• Legal precedent (AF v MF) addresses the common law principle ‘in praeteritum non vivitur’ (one does not live in arrear), which bars claims for arrear spousal maintenance unless the spouse incurred debts for maintenance.
  • The court acknowledges that the plaintiff incurred debts to maintain herself, as evidenced by the Family Trust’s exemption from rent, treated as a loan.
  • The court concludes that the plaintiff is entitled to recover the arrears from the defendant, as she demonstrated the debts were incurred for her maintenance.

Legal Framework and Principles Governing Rule 43 Applications

Rule 43(1)(a) and Its Application:

  • Rule 43(1)(a) specifically addresses situations where a spouse seeks interim relief during a pending divorce, particularly for maintenance pendente lite.
  • This rule is applicable exclusively to ongoing divorce proceedings between spouses.

Nature of Maintenance Pendente Lite:

  • The principles governing maintenance pendente lite applications were outlined in Taute v Taute (1974).
  • Such maintenance is inherently interim and temporary, lacking the precision and exactitude possible in cases with detailed evidence.
  • The court emphasised that each case under Rule 43 must be judged based on its unique facts, as demonstrated in cases like Rose v Rose and Griffith v Griffith.

Procedural Principles in Rule 43 Applications:

  • Greenspan v Greenspan (2000) clarified the procedural aspects of Rule 43 applications.
  • Rule 43 is designed to provide an inexpensive and efficient procedure for granting interim relief.
  • Parties are restricted in the amount of material they can present to the court, with an active discouragement of lengthy affidavits and extensive annexures.
  • This contrasts with ordinary motion proceedings, where there are fewer limitations on the number of affidavits and the extent of detail in the papers.


  • Rule 43 applications are tailored for interim relief in divorce cases, focusing on maintenance pendente lite.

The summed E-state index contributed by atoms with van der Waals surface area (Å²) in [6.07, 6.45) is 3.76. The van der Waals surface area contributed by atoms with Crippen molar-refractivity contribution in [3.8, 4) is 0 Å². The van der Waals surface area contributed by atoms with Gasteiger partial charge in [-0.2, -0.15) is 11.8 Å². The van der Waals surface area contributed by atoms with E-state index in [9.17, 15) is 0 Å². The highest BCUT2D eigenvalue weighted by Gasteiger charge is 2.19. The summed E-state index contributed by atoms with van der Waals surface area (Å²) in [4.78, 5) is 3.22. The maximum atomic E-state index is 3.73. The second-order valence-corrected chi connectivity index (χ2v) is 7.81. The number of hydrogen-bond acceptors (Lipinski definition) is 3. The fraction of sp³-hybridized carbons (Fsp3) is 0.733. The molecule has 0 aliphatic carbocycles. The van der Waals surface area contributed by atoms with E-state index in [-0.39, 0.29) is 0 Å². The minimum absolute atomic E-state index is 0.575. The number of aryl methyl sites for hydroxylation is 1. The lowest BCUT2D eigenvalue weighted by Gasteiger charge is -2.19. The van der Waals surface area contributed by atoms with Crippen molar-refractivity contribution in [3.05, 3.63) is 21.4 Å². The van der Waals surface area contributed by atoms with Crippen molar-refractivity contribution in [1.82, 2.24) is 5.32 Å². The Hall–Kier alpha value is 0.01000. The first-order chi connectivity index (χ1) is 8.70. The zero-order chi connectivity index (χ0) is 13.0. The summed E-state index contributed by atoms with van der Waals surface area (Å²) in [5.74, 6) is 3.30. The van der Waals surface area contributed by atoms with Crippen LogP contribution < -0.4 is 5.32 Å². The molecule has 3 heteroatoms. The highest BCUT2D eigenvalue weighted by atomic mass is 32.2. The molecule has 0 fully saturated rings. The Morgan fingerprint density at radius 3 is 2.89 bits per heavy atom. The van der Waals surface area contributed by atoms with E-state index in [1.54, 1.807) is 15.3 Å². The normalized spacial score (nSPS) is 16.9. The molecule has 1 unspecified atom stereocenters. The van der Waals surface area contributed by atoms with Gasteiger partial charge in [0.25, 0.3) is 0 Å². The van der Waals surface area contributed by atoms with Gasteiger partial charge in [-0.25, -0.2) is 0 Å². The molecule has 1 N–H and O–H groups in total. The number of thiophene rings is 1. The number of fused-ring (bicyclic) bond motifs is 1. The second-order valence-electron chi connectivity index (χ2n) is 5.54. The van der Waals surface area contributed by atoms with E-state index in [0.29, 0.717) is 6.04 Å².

• The nature of these applications is temporary and less detailed compared to full trial proceedings.
  • Each case under Rule 43 is unique and must be evaluated on its specific facts and circumstances.
  • The procedural approach under Rule 43 emphasizes efficiency, cost-effectiveness, and brevity in the submission of evidence and affidavits.

Conclusion and Court Order in Rule 43 Application

Establishment of Maintenance Pendente Lite:

  • The court reaffirmed that a spouse is entitled to maintenance pendente lite, contingent upon the establishment of a need for such maintenance.
  • The standard for determining maintenance pendente lite is based on the couple’s standard of living prior to the commencement of divorce proceedings.

Financial Dynamics During Marriage:

  • The defendant’s control over family finances during the marriage and his cessation of maintenance payments, not due to the plaintiff’s improved financial situation but due to a change of mind, were key considerations.
  • The defendant’s offer to maintain the plaintiff on his medical aid and cover cellular phone and data costs was seen as an acknowledgment of the plaintiff’s need for maintenance.

Court’s Role in Determination:

  • The court emphasized its role in determining the need for maintenance without the exactitude required in a full trial.
  • The assets possessed by the plaintiff, which existed prior to their separation, were noted as part of the defendant’s maintenance responsibilities.

Legal Precedent:

  • The case of Glazer v Glazer (1959) was cited, establishing that a spouse is entitled to support commensurate with the couple’s social position, lifestyle, and financial resources.

Court Order:

  • Permission for both parties to file additional affidavits as per Rule 43(5) of the Uniform Rules of Court.
  • Maintenance order for the plaintiff, including:
  • R 84,000.00 monthly maintenance.
  • R 180,000.00 in arrears.
  • Coverage of medical aid premiums and excess medical expenses.
  • Payment of cellular and data costs.
  • Payment responsibilities for properties in Poortview, North Willowbrook, and Groot Brakrivier.
  • Reimbursement for medical and dental expenses not covered by medical aid.
  • Defendant to cover the costs of the application, including Senior Counsel fees.


  • The court ordered the defendant to pay substantial maintenance to the plaintiff, reflecting the lifestyle and financial status enjoyed during the marriage.
  • The order includes monthly maintenance, arrears, medical expenses, and property-related costs, affirming the plaintiff’s need for financial support pending the finalization of the divorce.

Summarised by Bertus Preller, a Family Law and Divorce Law attorney at Maurice Phillips Wisenberg in Cape Town. A blog, managed by SplashLaw, for more information on Family Law read more here.